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Hélène Franchineau, Associated Press
Wang Hua, who lost her father and mother aboard the capsized ship Eastern Star grieves during an interview by foreign journalists organized by government officials in Jianli county of southern China’s Hubei province Sunday, June 7, 2015.

JIANLI, China — Nearby ships blared horns for three minutes Sunday and rescuers bowed in silence to honor the more than 430 victims of the Yangtze River capsizing, as specialists began working on DNA samples from relatives to identify the dead.

The toll from last Monday's overturning of the Eastern Star cruise ship rose to 431 dead with 11 people still missing, said Hu Kaihong, the vice director-general of the press bureau of the State Council Information Office. Fourteen people survived, mostly by swimming or drifting. Three were pulled by divers from the overturned hull Tuesday.

After the ship was pulled upright by cranes and thoroughly checked by Saturday, the search for additional bodies turned to the river downstream, Hu said. Authorities planned to expand the search from the Hubei province disaster site as far east as Shanghai, more than 1,000 kilometers (600 miles) away.

Transport Minister Yang Chuantang presided over the ceremony Sunday on the huge crane vessel that had been used to pull the Eastern Star up, saying simply, "Please observe silence."

Hundreds of military and police personnel and others took off their hats and bowed as vessels blared their horns. State broadcaster CCTV showed some relatives also bowing as they watched the event on television from where they were staying nearby in Jianli county.

Authorities have tightly controlled access to the site and said relatives would be taken there when necessary arrangements had been made. Dozens were driven to a part of the riverbank about 2 kilometers (a mile) away from the disaster site on Saturday to lay flowers, too far away to see the boat.

Sunday marked the seventh day since the tragedy, the first commemorative event in the Chinese cycle of mourning.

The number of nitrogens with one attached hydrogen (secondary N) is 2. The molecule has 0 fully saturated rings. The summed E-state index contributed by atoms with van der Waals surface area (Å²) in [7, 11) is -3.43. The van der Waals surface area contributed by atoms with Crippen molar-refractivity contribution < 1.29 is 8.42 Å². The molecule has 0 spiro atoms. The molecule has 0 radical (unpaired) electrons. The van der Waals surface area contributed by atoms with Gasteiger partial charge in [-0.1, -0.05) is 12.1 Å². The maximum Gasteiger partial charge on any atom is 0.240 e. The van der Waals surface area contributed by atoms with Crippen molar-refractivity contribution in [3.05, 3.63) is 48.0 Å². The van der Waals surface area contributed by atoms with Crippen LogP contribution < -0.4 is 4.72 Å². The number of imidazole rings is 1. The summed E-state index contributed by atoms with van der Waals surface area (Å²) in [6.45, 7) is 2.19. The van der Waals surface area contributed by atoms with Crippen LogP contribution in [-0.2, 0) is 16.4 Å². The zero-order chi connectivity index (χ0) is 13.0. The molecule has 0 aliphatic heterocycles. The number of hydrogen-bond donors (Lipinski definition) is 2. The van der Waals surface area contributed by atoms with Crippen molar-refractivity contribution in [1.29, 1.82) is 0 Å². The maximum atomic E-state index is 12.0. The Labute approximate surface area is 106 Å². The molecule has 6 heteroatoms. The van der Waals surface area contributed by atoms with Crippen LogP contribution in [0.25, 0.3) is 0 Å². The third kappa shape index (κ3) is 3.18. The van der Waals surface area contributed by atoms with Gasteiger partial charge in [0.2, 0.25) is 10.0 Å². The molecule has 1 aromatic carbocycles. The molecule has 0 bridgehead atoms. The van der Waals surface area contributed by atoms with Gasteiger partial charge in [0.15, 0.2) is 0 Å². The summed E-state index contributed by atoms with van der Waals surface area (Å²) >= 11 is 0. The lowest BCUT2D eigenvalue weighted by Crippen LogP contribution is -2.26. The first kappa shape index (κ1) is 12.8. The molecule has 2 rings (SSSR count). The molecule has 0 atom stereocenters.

Authorities have attributed the overturning of the cruise ship late Monday to a freak storm with tornado-like winds, but also have placed the surviving captain and his first engineer in police custody.

The boat was carrying 456 people, many of them elderly tourists, for a cruise from Nanjing to the southwestern city of Chongqing.

Wang Hua, who lost her parents in the disaster, said the couple had been enjoying their retirement. Her 77-year-old father, a former judge, made sure they traveled each year, and they had been all around mainland China and to Taiwan.

"They were just ordinary people. Their biggest concern was causing trouble for others," Wang said in an interview organized by the local propaganda bureau.

Another relative at the interview, Fu Hongli, lost his brother and nephew.

"My brother traveled all the time. There's no point just milling about at home when you're retired," Fu said.

Forensic teams were using DNA matching to identify the remains, but haven't said how long the process will take.

Passengers' relatives have raised questions about whether the ship should have continued its voyage after the storm started in a section of Hubei province and despite a weather warning earlier in the evening.

On Saturday night, relatives were taken by bus to an area upriver of the ship, where they burned incense and tossed flowers into the Yangtze in memory of the dead.

The Eastern Star capsizing is China's worst maritime disaster since the sinking of the SS Kiangya off Shanghai in 1948, which is believed to have killed anywhere from 2,750 to nearly 4,000 people.

Associated Press writer Louise Watt and news assistant Henry Hou in Beijing contributed to this report.